CONTENT WARNING: The following article deals with sexual assault (specifically on college campuses and includes references to current events) and victim blaming. Names of individuals and institutions have been removed due to the nature of the article. There are no graphic details used in this piece.
An article was recently released that detailed what fraternity men were doing incorrectly in the fight against sexual assault and provided a list of steps that they could take to set themselves on the right path. The article, while meaning well, boiled down to subtly attacking fraternity men and spawned a series of antagonistic responses going after “frat boys” for being the main perpetrators of sexual assault on college campuses. Given that one of the largest sexual assault scandals in recent memory revolves around a college athletic program, this stereotype is a little outdated. The truth of the matter is that EVERYONE needs to be doing more to prevent sexual assault in our communities, so here’s a list of things we all can do to help.
STOP THE BLAME GAME
Say it with me “THE ONLY THING THAT CAUSES RAPE IS A RAPIST”.
The victim isn’t to blame. The rapist’s ethnic background isn’t to blame. The victim’s outfit isn’t to blame. The group the rapist is affiliated with isn’t to blame. The victim’s level of intoxication isn’t to blame. Whenever a new story about a sexual assault comes out, fingers are immediately pointed. Why do we need to blame a group when we have a perpetrator? Doing this only divides people who are, more times than not, on the same side. Furthermore, we’re living in a time where stereotyping people is one of the biggest social issues that people are fighting against, yet we still stereotype those involved in a sexual assault? Its 2017, grow up.
One point from the previously mentioned article I’ll agree with is that change comes from within. You can’t go around preaching about an end to sexual violence and then make rape jokes with your friends. That’s not how it works. Dark humor is one thing, but some things you just don’t joke about. And that goes for your friends too. If you hear them saying something dumb, call them out on it. As a society, I think we’ve become frighteningly desensitized to jokes involving sexual assault. Don’t believe me? How often do you hear “Don’t drop the soap” when talking about someone going to jail? Is rape acceptable when it happens to criminals? There used to be a show called Oz on HBO. It was about the daily occurrences in a prison that made Orange Is The New Black look like Sesame Street. Apart from the prison violence, the corruption and the drugs, they depicted sexual assault by prisoners on their weaker cellmates. These scenes were fairly graphic and I don’t recommend any survivors battling trauma to watch them, but if you’re one of those people who laugh at the thought of people going to prison and getting raped, take a look and tell me if it’s still funny.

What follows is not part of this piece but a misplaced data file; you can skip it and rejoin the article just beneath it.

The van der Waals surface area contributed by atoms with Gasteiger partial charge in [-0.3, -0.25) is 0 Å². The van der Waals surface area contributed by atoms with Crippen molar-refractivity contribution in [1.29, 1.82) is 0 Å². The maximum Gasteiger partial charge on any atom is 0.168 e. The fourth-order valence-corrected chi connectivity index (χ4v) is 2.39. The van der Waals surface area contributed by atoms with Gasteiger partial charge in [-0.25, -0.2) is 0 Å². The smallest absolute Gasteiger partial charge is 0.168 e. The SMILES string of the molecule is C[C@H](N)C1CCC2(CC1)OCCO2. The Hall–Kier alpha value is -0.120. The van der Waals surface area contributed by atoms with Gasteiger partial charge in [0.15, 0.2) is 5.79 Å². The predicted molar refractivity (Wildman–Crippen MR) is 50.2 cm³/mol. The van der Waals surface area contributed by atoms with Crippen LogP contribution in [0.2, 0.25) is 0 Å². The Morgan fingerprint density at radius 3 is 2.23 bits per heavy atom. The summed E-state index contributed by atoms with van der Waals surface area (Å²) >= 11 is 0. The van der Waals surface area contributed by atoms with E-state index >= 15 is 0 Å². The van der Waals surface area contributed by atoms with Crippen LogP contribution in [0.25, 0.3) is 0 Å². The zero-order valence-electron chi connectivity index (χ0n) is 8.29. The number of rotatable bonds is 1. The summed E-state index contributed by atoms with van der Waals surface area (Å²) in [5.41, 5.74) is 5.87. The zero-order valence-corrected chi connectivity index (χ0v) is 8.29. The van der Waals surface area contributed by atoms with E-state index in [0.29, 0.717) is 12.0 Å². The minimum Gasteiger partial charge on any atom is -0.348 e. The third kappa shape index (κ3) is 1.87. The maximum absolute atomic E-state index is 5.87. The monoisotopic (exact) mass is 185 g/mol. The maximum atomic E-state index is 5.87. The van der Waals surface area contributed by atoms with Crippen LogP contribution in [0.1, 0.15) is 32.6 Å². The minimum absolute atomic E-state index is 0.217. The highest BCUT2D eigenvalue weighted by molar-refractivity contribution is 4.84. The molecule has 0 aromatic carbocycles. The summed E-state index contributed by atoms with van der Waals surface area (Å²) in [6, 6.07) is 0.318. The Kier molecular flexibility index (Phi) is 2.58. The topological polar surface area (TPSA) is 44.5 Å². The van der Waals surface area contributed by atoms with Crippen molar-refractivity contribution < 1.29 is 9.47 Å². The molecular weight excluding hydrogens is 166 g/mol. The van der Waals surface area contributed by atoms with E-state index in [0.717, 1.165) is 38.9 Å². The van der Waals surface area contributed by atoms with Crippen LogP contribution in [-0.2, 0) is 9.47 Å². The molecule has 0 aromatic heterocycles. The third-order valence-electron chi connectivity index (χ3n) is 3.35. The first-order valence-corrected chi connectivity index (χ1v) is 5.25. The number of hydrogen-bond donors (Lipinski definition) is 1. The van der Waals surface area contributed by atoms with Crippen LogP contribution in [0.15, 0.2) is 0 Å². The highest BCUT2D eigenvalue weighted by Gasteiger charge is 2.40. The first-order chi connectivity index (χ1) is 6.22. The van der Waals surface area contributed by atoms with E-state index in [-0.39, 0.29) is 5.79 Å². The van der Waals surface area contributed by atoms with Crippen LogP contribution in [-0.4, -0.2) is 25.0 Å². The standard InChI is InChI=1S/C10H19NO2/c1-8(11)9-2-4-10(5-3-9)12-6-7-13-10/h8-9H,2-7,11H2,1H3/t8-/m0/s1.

JUST DO SOMETHING
These days it is SO easy to get lost behind a keyboard. Click “Like”, share a link, make a status and BOOM you’re a supporter. But what if I told you that isn’t enough? Sure raising awareness is great but what does that REALLY do? Don’t get me wrong, I’ve fallen into the same trap of “oh I’m raising awareness, I’ve done my part”. But supporting a cause means sometimes stepping out from behind that computer screen and getting involved. For example, there’s shelters that need help and supplies. Don’t have the time to physically be there and lend a hand? Donate. Don’t have the funds to donate? Start a donation campaign with the proceeds going to a LOCAL shelter. National projects are great but the smaller, localized projects are the ones that need the most help. Trust me, between work, school and other obligations, not everyone has time to go volunteer at a shelter, and maybe all you can do is show support online. But even then, there’s more ways to get involved. Listen to survivors, hear and share their stories, create a project or forum for people to come together. There are so many ways to help a cause that do so much more than a simple retweet will do.
At the end of the day, there is no single group responsible for stopping sexual assault. We all need to be in this fight together. Stop being divisive and let’s get a handle on this epidemic.